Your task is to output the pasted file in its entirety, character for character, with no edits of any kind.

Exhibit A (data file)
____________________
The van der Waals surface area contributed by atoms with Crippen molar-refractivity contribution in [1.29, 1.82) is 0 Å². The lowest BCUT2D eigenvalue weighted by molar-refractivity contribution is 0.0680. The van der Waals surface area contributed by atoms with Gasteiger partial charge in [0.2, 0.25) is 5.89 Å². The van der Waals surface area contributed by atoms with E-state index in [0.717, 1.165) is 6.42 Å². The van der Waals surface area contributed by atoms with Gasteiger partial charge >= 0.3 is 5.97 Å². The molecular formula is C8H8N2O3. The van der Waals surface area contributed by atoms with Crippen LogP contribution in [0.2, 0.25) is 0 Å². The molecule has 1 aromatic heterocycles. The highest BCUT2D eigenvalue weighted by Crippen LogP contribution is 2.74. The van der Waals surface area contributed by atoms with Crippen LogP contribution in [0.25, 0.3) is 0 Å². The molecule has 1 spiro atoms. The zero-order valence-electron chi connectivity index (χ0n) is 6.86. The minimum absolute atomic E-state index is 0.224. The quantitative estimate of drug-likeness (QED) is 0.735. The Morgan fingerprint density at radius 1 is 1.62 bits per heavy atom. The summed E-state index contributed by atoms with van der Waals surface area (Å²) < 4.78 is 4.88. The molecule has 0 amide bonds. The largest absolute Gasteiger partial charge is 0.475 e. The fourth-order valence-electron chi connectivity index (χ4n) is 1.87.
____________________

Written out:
The van der Waals surface area contributed by atoms with Crippen molar-refractivity contribution in [1.29, 1.82) is 0 Å². The lowest BCUT2D eigenvalue weighted by molar-refractivity contribution is 0.0680. The van der Waals surface area contributed by atoms with Gasteiger partial charge in [0.2, 0.25) is 5.89 Å². The van der Waals surface area contributed by atoms with E-state index in [0.717, 1.165) is 6.42 Å². The van der Waals surface area contributed by atoms with Gasteiger partial charge >= 0.3 is 5.97 Å². The molecular formula is C8H8N2O3. The van der Waals surface area contributed by atoms with Crippen LogP contribution in [0.2, 0.25) is 0 Å². The molecule has 1 aromatic heterocycles. The highest BCUT2D eigenvalue weighted by Crippen LogP contribution is 2.74. The van der Waals surface area contributed by atoms with Crippen LogP contribution in [0.25, 0.3) is 0 Å². The molecule has 1 spiro atoms. The zero-order valence-electron chi connectivity index (χ0n) is 6.86. The minimum absolute atomic E-state index is 0.224. The quantitative estimate of drug-likeness (QED) is 0.735. The Morgan fingerprint density at radius 1 is 1.62 bits per heavy atom. The summed E-state index contributed by atoms with van der Waals surface area (Å²) < 4.78 is 4.88. The molecule has 0 amide bonds. The largest absolute Gasteiger partial charge is 0.475 e. The fourth-order valence-electron chi connectivity index (χ4n) is 1.87.